The site of Detroit’s former Brewster-Douglass public housing may soon be redeveloped into a massive mixed-use project. A group of developers, including Dan Gilbert’s Bedrock Real Estate Development, has been recommended by a committee composed of the Detroit Planning & Development Department, the city's Housing & Revitalization department, and the Detroit Housing Commission. The recommendation of the development team, known as Choice Detroit, will now go to the City Council. If approved by the city council, the project will be submitted for a federal grant of $30 million as part of the Choice Neighborhoods Grant program. The Brewster-Douglass public housing projects are made up of two sites adjacent to each other in the Brush Park and Eastern Market neighborhoods. First Lady Eleanor Roosevelt broke ground for the projects in 1935. Envisioned as housing for the “working poor,” for much of their history one resident per unit needed to be employed. At its height 8,000 to 10,000 residents lived in the Brewster Douglass projects. Many of Detroit’s most notable celebrities once lived in the projects, including Diana Ross and Smokey Robinson. By the 1970’s the buildings had begun to fall in to major disrepair, and by 1991 demolition began on the low-rise portions. Demolition as completed in August, 2014. As reported by the Detroit Free Press, if approved, the Choice Detroit team will develop a master plan that could include affordable housing, park space, new streets, commercial space, community support services, and a federally qualified health center. The city’s original request for qualifications called for 500 mix-income units, 40 units per acre, and respect for the history of the area and "the rich African-American heritage in the city." Dan Gilbert, the founder and CEO of Quicken Loans, and owner of multiple professional sports teams, is behind some of Detroit’s largest developments. These include a new building at the former site of the J.L. Hudson department store in Downtown Detroit. That proposed building is designed by New York-based SHoP. The other members of the Choice Detroit development team include Columbia, Maryland-based developer Enterprise Community Partners, Columbus, Ohio, and Pittsburgh-based KBK Enterprises, and Ginosko Development Co., based in the Detroit suburb of Novi.
Submissions to the “Redesigning Detroit” competition matched the enthusiasm of its sponsor, Rock Ventures / Quicken Loans, in envisioning a future for the once iconic J.L. Hudson’s department store on Woodward Avenue downtown. Demolished 15 years ago, the 25-story tower left a physical and symbolic gap in the city’s urban fabric that the competition asked its entrants to repair. "You couldn't ask for a more exciting piece of property to redevelop, and one that can have such a profound impact on how Detroit feels about itself and sees itself," said Reed Kroloff, outgoing director of the Cranbrook Academy of Art and advisor on the competition. The juried competition garnered 200 submissions. Winners were awarded $15,000 for first place, $5,000 for second place and $2,500 for third place, but it’s unclear what will be built. Jim Ketai, who manages Dan Gilbert’s real estate entity, mentioned plans for two residential towers on the Hudson site in a Q&A with AN. The goal of the competition from the sponsor’s standpoint was apparently to get a conversation going. Per their usual MO, Rock Ventures made one stipulation: it had to include retail. Here are the winners: First Place: “MINICITY Detroit” Davide Marchetti and Erin Pellegrino; Rome, Italy Second Place: “Detroit Entrepreneurial Center (DEC),” Efrain Velez, Juan Nunez, Marko Kanceljak; Kalamazoo, Michigan Third Place: “Highwave Detroit,” Team Rossetti/Metrogramma; Southfield (soon to be Detroit), Michigan Three projects also won a public voting round, earning cash prizes of $2,500, $1,000 an $500 respectively: First Place: “Hudson’s Quarter,” Emilie M. Rottman and James G. Ramil; Washington DC Second Place: “Exten(D),” Extending Life in the D, Beyond the 9 to 5, Smith Group JJR-Diana Khadr, Tengteng Wang, Alexa Bush, Kyle Johnson, Jessie McHugh; Detroit, Michigan Third Place: “Blue Fountain Tower,” Salvador Parra Espinosa and Selene Serna Contreras, De San Bernadino; Toluca, Mexico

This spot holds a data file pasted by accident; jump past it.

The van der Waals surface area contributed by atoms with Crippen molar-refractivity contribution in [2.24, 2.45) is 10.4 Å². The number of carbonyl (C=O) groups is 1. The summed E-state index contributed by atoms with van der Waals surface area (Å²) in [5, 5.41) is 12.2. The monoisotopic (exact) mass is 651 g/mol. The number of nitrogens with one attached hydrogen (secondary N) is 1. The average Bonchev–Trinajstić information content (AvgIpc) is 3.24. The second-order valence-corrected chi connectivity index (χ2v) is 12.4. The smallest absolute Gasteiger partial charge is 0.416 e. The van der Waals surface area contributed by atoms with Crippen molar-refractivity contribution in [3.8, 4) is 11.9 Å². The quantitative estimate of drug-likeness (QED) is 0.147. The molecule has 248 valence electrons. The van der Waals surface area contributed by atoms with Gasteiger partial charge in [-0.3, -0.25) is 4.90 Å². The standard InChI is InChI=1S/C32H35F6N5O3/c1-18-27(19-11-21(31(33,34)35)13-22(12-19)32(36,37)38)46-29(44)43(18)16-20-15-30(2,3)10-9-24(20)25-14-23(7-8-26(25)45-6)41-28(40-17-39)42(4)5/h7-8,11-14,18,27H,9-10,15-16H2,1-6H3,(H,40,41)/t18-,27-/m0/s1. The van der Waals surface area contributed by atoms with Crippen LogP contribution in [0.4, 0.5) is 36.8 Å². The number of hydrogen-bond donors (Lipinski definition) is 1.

Dan Gilbert, Quicken Loans founder and perennial champion of Detroit’s downtown real estate market, recently added two skyscrapers to his collection. The two towers are on Detroit’s Woodward Avenue. He acquired the 1916 Albert Kahn-designed Vinton Building (left) in December and scooper up the 1001 Woodward tower (right), built in 1965, this month. For more insight on the company’s real estate enterprise, which now totals 2.8 million square feet of commercial and residential space in Detroit, read our Q&A with Gilbert's real estate partner Jim Ketai here.